Cutting Hay

Re: Cutting Hay

PostBy: NoSmoke On: Sun Dec 23, 2012 9:50 pm

Around here good hay (2nd crop all Timothy) is $35 bucks a bale. Small square bales of the same quality will set you back about $3.50 per bale for a 60 lb'er roughly, and balage will set you back $40 (marshmallows). Corn silage goes for $48 per ton, and Haylage goes for $33 per ton.

The last few years we have been using a new type of corn. It has an all white cob that the cows and sheep will eat so we are getting more out of the animals, but I can't remember the trade name of it. (Sorry) We get around 24 tons to the acre with that which has been nice. The cow nutritionist said we could not get better silage then that two years ago, then ate his words and says last winter's silage was even better, but it is really expensive seed, and to get it we must side dress with anhydrous ammonia. It pops the ear nicely, but again costs money. Our chopper also has a "cracker" inside the chopper part of it, and somehow cracks the individual kernels of corn so the cows and sheep extract more nutrition from the corn, and we can reduce our grain bill significantly. That is a $40,000 accessory though!

Over the last few years we have really tried to increase our self-produced feed quality so we can reduce our grain bill and still produce just as much milk. It is getting tough because they keep changing the rules. Years ago it was butter fat content that got you bonuses, but now it is protein content. This is because of sports drinks that need the protein added, and yep...that comes from milk. You get protein from short grass, and you would not believe what we go through in order to harvest grass silage at boot height. We have stopped planting corn and gone to harvesting grass just because the grass is at the right protein levels. It is better to do that, and then buy 72 day corn to finish out planting the corn, then it is to put up crappy grass silage.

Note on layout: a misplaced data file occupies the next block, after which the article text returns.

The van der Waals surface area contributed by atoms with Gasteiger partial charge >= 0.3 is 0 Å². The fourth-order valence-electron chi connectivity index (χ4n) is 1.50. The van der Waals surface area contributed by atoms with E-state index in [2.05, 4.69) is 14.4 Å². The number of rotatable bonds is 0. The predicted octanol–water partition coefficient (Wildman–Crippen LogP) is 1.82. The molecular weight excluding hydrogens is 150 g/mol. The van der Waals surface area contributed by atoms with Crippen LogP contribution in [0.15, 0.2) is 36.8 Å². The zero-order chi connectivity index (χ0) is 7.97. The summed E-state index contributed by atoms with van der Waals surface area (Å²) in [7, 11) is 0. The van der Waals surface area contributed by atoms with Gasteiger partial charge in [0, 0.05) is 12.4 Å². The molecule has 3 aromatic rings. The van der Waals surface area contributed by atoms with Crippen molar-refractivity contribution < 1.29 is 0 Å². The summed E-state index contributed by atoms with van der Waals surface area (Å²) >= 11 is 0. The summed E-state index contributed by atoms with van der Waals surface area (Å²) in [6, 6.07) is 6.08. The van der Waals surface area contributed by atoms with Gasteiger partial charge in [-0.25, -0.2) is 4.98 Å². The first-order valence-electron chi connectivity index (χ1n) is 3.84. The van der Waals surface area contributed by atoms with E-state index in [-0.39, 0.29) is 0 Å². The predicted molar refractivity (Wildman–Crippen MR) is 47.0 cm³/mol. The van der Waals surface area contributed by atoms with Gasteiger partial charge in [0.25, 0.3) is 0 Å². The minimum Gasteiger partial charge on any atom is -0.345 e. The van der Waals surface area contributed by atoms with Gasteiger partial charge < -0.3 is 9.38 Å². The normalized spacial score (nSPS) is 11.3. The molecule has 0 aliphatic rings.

That means harvesting grass silage more often, and so that means burning more fuel since you are harvesting the same amount of acres 5 times a year instead of just 2. But of course fuel has gone up, so to combat that we have had to get bigger equipment. That is why we have 400 hp tractors now, 10 foot mowers and harvesters just do not cut reduce our fuel consumption it is taking 16 foot mowers and using mergers to quadruple up rows that the 15 foot combine can swallow and spit out at 8 mph. We are knocking down 200 acres a day, but that is nothing compared to what we are going to do...we have to in order to feed enough cows to stay viable.

But Freetown Fred is right; this equipment comes at a price. I never thought I would see the day when a disc harrow costs $50,000, or the tractor pulling it was $150,000 and had no PTO or 3 point hitch! A 16 foot haybine will set you back $30,000, while the chopper (combine) will cost you $450,000. And the milking parlor the cows walk into costs over $1,000,000 dollars. They all roll off the tongue nicely, but it takes a lot of sharp pencils in order to make it work.

All I can say is; hang on, it is going to be a bumpy ride, but this is what it takes to farm today.

Dennis wrote:
coalnewbie wrote:You cow guys don't know how lucky you are. In dressage horse land we are now managing to attract trainers to our farm who used to go to Florida for the winter and now can't afford it,(yeh by being low bidder). These very expensive horses (not mine) only will eat second cutting and even then they are fussy. The last load was $10 a bale :o (about 70# on average).Came from the finger lakes and looked so great I am thinking of making a salad with it, a little ranch dressing and it will taste great. Times are tough!